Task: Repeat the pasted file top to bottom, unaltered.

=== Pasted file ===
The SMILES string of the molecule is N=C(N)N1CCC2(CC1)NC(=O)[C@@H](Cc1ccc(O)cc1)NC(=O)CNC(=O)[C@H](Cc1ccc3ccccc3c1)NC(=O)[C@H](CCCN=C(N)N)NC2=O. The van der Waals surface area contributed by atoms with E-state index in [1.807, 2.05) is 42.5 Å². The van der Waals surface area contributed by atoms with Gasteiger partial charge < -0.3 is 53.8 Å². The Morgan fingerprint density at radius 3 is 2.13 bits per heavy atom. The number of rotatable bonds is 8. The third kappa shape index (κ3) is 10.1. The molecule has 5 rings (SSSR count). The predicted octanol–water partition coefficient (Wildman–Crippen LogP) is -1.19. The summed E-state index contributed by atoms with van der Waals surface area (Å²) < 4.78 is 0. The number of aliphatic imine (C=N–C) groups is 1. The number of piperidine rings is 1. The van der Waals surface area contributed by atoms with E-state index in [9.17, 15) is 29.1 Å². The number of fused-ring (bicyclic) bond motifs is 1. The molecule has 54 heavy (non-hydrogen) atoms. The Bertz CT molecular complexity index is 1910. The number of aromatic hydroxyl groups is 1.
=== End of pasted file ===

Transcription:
The SMILES string of the molecule is N=C(N)N1CCC2(CC1)NC(=O)[C@@H](Cc1ccc(O)cc1)NC(=O)CNC(=O)[C@H](Cc1ccc3ccccc3c1)NC(=O)[C@H](CCCN=C(N)N)NC2=O. The van der Waals surface area contributed by atoms with E-state index in [1.807, 2.05) is 42.5 Å². The van der Waals surface area contributed by atoms with Gasteiger partial charge < -0.3 is 53.8 Å². The Morgan fingerprint density at radius 3 is 2.13 bits per heavy atom. The number of rotatable bonds is 8. The third kappa shape index (κ3) is 10.1. The molecule has 5 rings (SSSR count). The predicted octanol–water partition coefficient (Wildman–Crippen LogP) is -1.19. The summed E-state index contributed by atoms with van der Waals surface area (Å²) < 4.78 is 0. The number of aliphatic imine (C=N–C) groups is 1. The number of piperidine rings is 1. The van der Waals surface area contributed by atoms with E-state index in [9.17, 15) is 29.1 Å². The number of fused-ring (bicyclic) bond motifs is 1. The molecule has 54 heavy (non-hydrogen) atoms. The Bertz CT molecular complexity index is 1910. The number of aromatic hydroxyl groups is 1.